Delusions about love
Yesterday I had to be in two places nearly at once. It was only by proper planning (dinner before we left and snacks for the second gym) and the kids not being assholes (they all got into the car without yelling at each other!) that I was able to even accomplish it. (Shout out to MC Hammer for being on the radio so we could dance in our seats.) At 6 I finished teaching my regular class and by 6:30 I was ready to teach another class at a gym in another town, with the kids in tow. Usually I ask Matt to grab the kids when I fill in, but daycare was open until 8 at the second gym, and one late night wouldn’t break them. And, frankly, Matt needed a break.
Later he thanked me for going with the flow and taking the kids along with me instead of asking him to help.
And that’s what love is.
We’ll be celebrating 10 years in August. I can say with 100% certainty that when I first got married at the age of 21, I thought I knew what love was. I thought it was flowers and romance and date nights and deep conversations. But when Valentine’s Day would come and it wasn’t some extravagant gesture and I didn’t get flowers thrown at me for no good reason, I got upset and frustrated. I’d look at other peoples’ marriages and wonder what I was doing wrong. What was wrong with our marriage?
But then, finally, somewhere after Luca was born, and I wasn’t handling motherhood that well, I saw it.
Love was watching Matt take the kids to the park so I could have some alone time. Love was coming home to a cooked meal after a long 12 hour shift. Love was sleeping in on a Tuesday just because.
The moment I stopped comparing myself to what I was told I had to believe to be true about love, I realized that Matt and I have our shit together. Matt is who he is, and one thing he is not is a guy who is a romantic. He’s the guy who plans things a day in advance. The guy who sends me youtube clips to cheesy country songs that remind him of me. He’s the one who keeps me from imploding.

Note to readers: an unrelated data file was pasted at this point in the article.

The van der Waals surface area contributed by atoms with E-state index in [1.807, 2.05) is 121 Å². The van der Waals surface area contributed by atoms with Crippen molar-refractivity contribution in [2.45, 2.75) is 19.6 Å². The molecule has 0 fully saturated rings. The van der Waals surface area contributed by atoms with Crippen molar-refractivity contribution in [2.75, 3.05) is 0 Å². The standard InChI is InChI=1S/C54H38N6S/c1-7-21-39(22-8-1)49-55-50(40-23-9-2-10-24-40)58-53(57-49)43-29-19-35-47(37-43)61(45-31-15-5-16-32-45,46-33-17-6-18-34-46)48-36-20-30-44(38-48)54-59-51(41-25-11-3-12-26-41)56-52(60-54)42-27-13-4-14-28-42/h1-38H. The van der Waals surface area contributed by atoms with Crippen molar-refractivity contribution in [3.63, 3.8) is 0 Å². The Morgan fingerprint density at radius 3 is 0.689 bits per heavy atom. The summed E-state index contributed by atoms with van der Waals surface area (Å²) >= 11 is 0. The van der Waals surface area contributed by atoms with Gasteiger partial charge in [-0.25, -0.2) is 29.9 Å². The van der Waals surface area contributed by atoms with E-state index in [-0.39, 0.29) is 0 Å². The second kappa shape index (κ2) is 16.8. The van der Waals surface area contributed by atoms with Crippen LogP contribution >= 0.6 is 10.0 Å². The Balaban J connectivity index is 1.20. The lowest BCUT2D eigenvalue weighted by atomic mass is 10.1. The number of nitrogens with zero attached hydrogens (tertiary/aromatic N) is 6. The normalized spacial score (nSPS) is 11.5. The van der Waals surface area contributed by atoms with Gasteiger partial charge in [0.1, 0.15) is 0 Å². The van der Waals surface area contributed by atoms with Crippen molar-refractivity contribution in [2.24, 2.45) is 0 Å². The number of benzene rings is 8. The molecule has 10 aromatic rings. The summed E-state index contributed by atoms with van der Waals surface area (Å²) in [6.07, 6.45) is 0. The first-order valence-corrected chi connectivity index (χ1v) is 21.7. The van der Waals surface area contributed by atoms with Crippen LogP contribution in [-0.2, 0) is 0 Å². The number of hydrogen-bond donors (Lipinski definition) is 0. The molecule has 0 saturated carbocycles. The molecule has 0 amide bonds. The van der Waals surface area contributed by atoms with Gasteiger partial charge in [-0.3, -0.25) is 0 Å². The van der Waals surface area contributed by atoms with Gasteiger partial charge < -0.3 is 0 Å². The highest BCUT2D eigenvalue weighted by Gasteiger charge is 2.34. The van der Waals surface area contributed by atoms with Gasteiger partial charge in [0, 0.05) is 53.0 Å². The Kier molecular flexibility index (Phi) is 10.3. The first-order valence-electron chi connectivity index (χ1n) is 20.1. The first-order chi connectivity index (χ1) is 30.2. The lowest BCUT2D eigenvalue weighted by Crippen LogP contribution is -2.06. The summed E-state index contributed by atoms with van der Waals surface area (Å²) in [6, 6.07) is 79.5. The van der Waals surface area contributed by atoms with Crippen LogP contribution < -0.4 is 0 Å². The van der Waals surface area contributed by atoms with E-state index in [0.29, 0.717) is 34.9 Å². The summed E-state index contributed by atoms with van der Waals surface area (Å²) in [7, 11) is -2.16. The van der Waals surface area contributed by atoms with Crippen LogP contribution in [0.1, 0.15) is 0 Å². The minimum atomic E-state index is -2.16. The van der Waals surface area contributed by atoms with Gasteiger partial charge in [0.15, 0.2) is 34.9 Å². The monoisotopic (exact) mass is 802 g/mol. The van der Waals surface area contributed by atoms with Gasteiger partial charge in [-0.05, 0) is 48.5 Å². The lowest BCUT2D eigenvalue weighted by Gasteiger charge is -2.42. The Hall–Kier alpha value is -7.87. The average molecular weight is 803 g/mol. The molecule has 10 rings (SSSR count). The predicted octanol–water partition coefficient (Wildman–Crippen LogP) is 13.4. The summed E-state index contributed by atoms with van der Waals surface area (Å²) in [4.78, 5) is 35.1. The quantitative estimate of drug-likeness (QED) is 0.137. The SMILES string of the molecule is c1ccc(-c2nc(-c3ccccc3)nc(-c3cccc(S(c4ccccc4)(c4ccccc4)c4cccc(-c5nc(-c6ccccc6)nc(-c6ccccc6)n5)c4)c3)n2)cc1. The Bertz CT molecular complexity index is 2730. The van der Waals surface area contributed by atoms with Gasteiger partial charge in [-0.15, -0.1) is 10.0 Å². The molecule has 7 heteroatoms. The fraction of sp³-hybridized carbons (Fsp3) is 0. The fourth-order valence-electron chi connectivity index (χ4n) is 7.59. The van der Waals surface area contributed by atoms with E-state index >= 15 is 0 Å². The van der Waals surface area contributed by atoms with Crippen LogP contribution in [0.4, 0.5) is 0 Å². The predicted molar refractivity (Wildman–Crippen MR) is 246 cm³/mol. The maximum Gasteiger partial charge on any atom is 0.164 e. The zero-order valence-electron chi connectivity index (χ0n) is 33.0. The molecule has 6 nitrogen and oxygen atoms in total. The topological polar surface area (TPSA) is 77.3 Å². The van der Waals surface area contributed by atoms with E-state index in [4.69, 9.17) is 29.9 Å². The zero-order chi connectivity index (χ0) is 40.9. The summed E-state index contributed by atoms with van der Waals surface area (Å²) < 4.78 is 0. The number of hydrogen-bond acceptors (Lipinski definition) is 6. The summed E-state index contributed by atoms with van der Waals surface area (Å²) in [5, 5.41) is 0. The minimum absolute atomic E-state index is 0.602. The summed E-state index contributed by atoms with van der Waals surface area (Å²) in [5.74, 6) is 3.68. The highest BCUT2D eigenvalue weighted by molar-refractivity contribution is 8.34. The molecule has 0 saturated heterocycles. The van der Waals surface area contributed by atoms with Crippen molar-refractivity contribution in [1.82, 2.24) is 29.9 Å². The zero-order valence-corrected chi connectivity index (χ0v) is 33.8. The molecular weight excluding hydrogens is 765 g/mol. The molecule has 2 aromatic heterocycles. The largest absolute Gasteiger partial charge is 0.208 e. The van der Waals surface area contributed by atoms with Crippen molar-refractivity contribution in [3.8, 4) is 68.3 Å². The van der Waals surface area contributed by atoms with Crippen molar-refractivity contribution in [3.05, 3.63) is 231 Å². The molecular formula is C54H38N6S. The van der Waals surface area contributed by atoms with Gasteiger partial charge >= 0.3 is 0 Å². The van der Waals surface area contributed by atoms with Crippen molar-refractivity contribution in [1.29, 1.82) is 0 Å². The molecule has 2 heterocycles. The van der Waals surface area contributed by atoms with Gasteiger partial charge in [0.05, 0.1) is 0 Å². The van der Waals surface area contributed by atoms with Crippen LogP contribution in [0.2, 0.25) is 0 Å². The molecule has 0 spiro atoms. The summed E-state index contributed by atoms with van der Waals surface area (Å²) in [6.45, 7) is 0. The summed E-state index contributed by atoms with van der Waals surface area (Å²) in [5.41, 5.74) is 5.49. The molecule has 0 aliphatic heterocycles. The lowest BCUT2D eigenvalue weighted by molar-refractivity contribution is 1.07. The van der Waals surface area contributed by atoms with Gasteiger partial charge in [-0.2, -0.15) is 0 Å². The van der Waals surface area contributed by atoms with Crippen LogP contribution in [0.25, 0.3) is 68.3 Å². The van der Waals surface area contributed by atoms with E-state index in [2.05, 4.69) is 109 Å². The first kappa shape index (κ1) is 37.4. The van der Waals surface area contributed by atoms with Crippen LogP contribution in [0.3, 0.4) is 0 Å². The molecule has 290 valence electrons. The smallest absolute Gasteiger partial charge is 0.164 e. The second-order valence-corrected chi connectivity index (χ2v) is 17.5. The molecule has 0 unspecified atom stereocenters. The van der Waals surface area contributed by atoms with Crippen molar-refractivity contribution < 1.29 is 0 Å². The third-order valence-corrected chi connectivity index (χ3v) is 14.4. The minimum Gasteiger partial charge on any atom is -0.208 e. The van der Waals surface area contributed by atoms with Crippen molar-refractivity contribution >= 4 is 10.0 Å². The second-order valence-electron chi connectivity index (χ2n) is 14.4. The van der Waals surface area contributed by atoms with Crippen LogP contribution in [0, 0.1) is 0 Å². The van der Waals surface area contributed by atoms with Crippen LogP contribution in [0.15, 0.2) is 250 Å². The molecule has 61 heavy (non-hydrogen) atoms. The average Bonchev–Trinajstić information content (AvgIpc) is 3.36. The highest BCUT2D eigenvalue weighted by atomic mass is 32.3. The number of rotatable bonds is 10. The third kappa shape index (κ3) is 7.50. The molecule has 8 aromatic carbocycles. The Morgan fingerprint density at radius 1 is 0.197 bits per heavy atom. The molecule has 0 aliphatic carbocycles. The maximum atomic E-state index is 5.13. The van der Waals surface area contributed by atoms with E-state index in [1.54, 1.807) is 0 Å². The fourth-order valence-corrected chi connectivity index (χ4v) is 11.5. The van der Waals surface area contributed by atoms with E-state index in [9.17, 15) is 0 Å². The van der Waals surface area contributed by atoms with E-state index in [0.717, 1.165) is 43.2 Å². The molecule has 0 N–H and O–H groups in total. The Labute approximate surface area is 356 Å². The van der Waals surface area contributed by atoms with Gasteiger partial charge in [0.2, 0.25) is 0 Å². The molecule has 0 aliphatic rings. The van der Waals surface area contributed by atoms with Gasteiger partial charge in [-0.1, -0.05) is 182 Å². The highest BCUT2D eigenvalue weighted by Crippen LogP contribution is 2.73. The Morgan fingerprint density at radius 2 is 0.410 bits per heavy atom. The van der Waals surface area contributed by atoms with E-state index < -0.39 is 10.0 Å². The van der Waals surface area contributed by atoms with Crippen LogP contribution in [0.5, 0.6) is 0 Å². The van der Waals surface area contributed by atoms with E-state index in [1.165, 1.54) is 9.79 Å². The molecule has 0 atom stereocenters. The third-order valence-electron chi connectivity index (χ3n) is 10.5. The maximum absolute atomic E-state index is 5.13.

Do I like getting flowers just because? Sure. But they die. And Matt knows that that makes me sad. So instead he brings me home donuts.
Do I like date nights? Heck yes! But sometimes it’s just easier waiting until the kids go to bed and have an in home date night. I like to reserve my babysitting needs for things like Luca’s vision therapy, doctor’s appointments and that one time we’re invited to go to a party.
And it’s not all about me. I show Matt I love him by mowing the lawn so it’s one less thing he has to do and more time he can spend with the kids. I even overcame my fear of the attic and stopped nagging at him to get stuff down from there, when I’m perfectly capable of doing it myself. But I still stand by the fact that I swear that’s where all the stink bugs live.
I started taking my car to the shop for maintenance instead of making him waste a day to get it done. I keep the house clean and somewhat organized and I even do the laundry now. (True story, he did all the laundry until we moved it to the second floor about 5 years ago.)
I guess what I’m trying to say is, is that love doesn’t have to be so difficult. Once I stopped trying so hard and took a good look around, I realized that I’m most definitely loved and it shows. I have two dogs and three cats and he’s an asthmatic who is allergic. He just takes his meds, and grumbles at me every now and again, but my roomba Alfred keeps it pretty clean around here so he can’t really complain that much.
Plus, when he comes home and we have a foster kitty or six in the house, he is only mildly irritated. Especially since the cats always love him the best.
And every morning he wakes up before me and gets the kids lunches made and feeds them breakfast and doesn’t laugh at me when I dance around the kitchen to really bad pop music.
Sometimes he even joins in.